All that adds up to mean that this is the time for hitting the more distant, longer, or more strenuous trails in Yellowstone where there are hardly no people.  I read once that 98% of folks who visit the park never leave their cars or the boardwalks around the "major attractions."   Its not hard to get away from them as a just have to walk a bit.  Something I am keen to do.
So we decided to use that first nearly-off-season visit (we were tenting in a campground that had only opened for the season that very day) to see how many geysers we could watch erupt in a single day on the soon-to-be-crowded boardwalks and trails of the Upper Basin.
Bacterial Mats
The answer, as it turns out, is a bit tricky as I am not sure what precisely counts as an eruption.  See, I wasn't sure if the fountain-type geysers that are almost always erupting really counted as an eruption or not.  I think it does, but I am not sure.  I asked around and got rather mixed or uncertain responses.  So, seven major eruptions--Old Faithful (twice), Daisy, Castle, Riverside, Sawmill, and Grotto--and and uncounted minor ones is where the tally landed.
Old Faithful, from a distance.
Castle Geyser
Of course, in addition to geysers there are also hot springs, pools, and fumeroles in the Upper Basin, too.
Crested Pool
In fact, one square mile of the Upper Geyser Basin contains more than 150 geothermal features--including the five geysers that are easily predicted.  How crazy is that!?  150.  In one single square mile.  What a world.
Sawmill Geyser
We hiked a little more than nine miles around the basin as we timed out the different eruption predictions.
And they are predictions, too.  Riverside Geyser was an hour and half "late" in going off, but if it weren't for that who knows if we'd have seen Grotto go off.  And we wouldn't have met the nice kids on the journey to visit all the 50 states.
Riverside Geyser
Geysers are amazing and Yellowstone National Park is home to 60-70% of all the geysers in the world.  Every time I watch an eruption it feels like a gift.  Its all so strange and otherworldly.  There is always an element of surprise and anticipation.  Some go off almost like clockwork and others really are a rare gift to those just happening to be in the right place at the right time.  Its a pretty magical basin, I must say.  Like another planet.  I can only imagine what it would have been like for early peoples who stumbled upon this land of steam and water spouts.    The mystery and power of the place is astonishing.

Tuesday, May 28, 2013

A Harlequin Duck Tradition

Last year was our first ever encounter with the absolutely magnificent Harlequin Duck.   These beauties are lovers of fast moving water.  Like shockingly fast water (see the video below).  I don't know how they don't get swept away as they calmly stand or swim in the midst of rushing white water.  They breed in these fast moving streams and then winter along the rocky northern coasts.   So if I have any hopes of seeing them it is while they are breeding.

When I first laid eyes on them it took my breath away.  Their pattern of feathers is delightfully improbably and gorgeous.  The male's chestnut-red side feathers are glorious in the sunlight and that head is just downright spectacular.  I mean, it has a prefect circle on it made of feathers!  Even the female in her more subdued camouflaging of feathers is quite a remarkable creature to behold and moves through the rough water with remarkable ease.
The first weekend of May we happened to pass by the LeHardy's Rapids which is where we had seen them almost exactly a year previous.  There was much more snow than last year, but we thought we'd walk down to the rapids anyway and check it out.  Maybe they'd be there again.  The trail down to the rapids had a good three or four feet of snow piled up on it, but it was more that worth it.

Because once again there they were!!
But this time there were more than a dozen of them perched on the rocks in mid-stream or swim-walking up the rushing current.   The males bobbing their beautiful heads at each other.   The females standing by looking unimpressed by all the bobbing.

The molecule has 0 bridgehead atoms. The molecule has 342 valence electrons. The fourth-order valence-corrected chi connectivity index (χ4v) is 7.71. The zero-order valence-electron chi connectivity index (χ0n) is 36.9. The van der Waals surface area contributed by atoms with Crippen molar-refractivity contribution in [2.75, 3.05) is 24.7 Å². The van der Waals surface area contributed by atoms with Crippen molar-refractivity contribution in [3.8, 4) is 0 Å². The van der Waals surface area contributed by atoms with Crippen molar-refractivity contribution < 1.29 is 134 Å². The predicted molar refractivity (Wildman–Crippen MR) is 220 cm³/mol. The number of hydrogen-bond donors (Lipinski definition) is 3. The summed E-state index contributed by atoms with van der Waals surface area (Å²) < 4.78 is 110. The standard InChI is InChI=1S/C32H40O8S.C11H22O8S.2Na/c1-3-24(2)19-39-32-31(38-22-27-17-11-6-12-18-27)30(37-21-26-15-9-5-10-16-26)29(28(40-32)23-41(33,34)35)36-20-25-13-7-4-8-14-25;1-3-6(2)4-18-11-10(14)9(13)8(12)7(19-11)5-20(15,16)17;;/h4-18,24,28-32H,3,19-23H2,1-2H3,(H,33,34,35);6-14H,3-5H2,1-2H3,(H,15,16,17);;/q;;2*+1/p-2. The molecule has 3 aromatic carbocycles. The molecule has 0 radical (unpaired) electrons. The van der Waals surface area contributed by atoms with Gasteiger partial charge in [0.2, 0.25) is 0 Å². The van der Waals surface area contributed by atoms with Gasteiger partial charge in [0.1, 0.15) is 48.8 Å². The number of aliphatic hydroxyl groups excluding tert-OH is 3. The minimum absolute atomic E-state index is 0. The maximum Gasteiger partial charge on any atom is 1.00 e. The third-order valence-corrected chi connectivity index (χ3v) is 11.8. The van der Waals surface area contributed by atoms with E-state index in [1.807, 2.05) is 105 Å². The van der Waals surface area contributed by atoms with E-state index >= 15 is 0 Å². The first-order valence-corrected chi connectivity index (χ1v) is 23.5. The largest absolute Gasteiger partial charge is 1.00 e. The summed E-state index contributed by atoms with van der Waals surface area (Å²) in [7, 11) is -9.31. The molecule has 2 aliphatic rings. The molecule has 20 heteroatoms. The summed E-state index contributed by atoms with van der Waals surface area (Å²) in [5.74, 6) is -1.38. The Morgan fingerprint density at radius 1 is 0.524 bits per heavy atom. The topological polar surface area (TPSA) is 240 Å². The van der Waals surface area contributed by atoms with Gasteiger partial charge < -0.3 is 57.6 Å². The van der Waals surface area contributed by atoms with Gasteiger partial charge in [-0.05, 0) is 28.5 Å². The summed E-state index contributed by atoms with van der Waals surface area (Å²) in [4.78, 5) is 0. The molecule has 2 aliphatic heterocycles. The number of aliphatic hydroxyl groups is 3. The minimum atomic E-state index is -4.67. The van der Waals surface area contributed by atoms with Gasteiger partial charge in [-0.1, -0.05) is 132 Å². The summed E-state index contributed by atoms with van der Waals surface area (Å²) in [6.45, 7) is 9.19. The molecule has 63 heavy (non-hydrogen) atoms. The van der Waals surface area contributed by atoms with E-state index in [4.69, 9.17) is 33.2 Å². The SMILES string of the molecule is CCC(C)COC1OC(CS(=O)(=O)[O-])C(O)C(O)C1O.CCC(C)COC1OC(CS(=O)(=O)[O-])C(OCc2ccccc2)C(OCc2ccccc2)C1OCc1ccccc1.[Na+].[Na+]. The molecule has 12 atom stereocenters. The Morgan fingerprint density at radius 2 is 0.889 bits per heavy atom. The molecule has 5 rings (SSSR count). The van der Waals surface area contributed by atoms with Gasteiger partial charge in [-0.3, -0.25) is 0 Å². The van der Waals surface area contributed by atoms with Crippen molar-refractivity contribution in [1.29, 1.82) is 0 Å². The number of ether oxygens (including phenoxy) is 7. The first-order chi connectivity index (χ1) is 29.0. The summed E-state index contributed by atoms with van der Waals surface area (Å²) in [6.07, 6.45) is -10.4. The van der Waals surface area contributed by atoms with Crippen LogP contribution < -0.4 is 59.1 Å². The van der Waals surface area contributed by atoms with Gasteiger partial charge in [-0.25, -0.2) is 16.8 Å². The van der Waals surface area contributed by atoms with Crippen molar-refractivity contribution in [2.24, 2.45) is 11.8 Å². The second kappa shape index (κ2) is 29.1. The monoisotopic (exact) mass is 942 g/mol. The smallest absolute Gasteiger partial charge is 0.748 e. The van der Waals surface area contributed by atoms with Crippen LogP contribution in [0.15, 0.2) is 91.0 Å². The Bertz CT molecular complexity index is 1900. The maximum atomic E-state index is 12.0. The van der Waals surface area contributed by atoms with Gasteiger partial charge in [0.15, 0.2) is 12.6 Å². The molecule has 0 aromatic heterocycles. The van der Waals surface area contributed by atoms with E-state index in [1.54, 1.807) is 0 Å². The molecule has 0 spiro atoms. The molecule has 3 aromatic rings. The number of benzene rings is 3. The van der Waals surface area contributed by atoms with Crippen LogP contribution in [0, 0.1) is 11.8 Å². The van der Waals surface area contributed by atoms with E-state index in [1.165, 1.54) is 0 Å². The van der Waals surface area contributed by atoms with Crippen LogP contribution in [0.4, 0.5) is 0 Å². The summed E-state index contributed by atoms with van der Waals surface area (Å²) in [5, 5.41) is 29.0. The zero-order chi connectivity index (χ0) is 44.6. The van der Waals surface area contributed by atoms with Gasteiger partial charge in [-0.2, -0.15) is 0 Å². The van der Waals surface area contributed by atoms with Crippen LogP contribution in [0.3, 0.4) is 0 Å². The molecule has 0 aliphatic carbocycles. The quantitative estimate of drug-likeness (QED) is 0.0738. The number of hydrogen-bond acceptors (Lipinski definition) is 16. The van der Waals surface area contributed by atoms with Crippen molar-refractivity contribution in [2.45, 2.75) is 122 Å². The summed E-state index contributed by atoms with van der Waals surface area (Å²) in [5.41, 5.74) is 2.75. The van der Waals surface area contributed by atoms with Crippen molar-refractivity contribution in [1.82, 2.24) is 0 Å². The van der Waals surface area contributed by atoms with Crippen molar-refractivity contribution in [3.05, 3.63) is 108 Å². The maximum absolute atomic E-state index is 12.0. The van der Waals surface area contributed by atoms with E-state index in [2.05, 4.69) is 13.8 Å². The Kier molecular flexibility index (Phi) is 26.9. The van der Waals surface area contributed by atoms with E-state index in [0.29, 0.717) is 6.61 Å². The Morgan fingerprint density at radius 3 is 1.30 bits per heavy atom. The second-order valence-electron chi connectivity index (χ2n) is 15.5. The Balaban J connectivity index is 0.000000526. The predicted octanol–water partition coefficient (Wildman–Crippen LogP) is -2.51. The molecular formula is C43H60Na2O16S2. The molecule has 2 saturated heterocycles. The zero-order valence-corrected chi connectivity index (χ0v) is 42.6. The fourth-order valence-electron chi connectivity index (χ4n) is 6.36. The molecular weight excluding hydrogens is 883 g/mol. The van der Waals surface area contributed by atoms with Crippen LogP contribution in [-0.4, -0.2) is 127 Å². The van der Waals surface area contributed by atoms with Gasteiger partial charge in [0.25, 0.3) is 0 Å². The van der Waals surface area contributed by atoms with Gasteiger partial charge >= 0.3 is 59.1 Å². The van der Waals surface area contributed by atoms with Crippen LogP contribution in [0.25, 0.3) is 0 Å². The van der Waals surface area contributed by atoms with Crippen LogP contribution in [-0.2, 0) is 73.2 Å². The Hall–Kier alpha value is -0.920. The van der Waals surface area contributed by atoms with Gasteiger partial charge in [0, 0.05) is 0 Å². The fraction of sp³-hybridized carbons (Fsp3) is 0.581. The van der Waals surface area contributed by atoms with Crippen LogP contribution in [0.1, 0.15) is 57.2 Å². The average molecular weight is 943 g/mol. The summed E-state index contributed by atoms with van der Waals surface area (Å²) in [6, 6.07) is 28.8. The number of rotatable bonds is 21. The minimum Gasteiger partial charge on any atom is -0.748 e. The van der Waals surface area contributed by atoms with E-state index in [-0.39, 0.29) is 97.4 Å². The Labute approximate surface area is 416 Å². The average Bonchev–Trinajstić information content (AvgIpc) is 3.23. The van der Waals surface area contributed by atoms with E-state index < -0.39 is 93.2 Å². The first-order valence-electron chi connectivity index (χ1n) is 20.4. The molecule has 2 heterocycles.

It was amazing.  They are so gorgeous that I just can't get over it.  I find them to be by far the prettiest duck I've ever seen.  Seeing so many of them all in one place was all the more wonderful.
As we were once again in the area the following week we again stopped by the rapids.  However, in just the span of one week the three feet of snow on the trail was gone and the Harlequin Ducks numbered only two.

Its interesting how much chance and timing is involved in witnessing some of these wonders of nature.  I think Matt and I have found a new May tradition.

Saturday, May 25, 2013


One of the things we were very excited about doing once we bought a house and knew we were settled down in one place for a while was planting fruit.

I, more or less, enjoy all the fruits I've ever tried.  Some more than others, but, basically, I like it all.  Fresh, canned, cooked, whatever.  I am a big fruit person.  Matt is more particular in his fruit preferences, but he is working on it.  We both love fruit smoothies and eat them a few time a week.  If fruit wasn't so expensive we'd probably have one with breakfast every day.  That is, hopefully, where the growing fruit comes in.  Fresh, organic, inexpensive fruit to enjoy right off the plant and frozen and canned come winter.

We forage for fruit whenever possible, be it the apple tree in the abandoned lot down the street or the thimble berries along a mountain trail.  For several years now we've been completely self-reliant in applesauce, apple juice, and apple pie filling.  But, we'd like to expand that selection in the years to come.  Slow and steady wins the race.

Last year we put in a bed of strawberries, most of which we didn't allow to fruit in their first year in order to encourage better establishment and root growth.  They are coming along well this year and I am very much looking forward to that first sun-warmed strawberry of the season.   In addition to the strawberry beds in the back we also have a few large planters of them out front.  One of these front yard plants was recently mowed down by some hungry critter...possibly a member of our neighborhood herd of deer.  Oh well, so far it was an isolated incident and the plant is readily growing back.
The poor gobbled up strawberry plants with their empty stems.
Wee green strawberries all brimming with promise.
We also put in two red currant bushes.  This is a fruit I have less experience with, but all those experiences have been quite tasty.  Like that jelly we got from aunt Verna.  We planted the currants as bare root stock and they are really filling out already.  But, it will be at least a year before they do any fruiting, maybe two.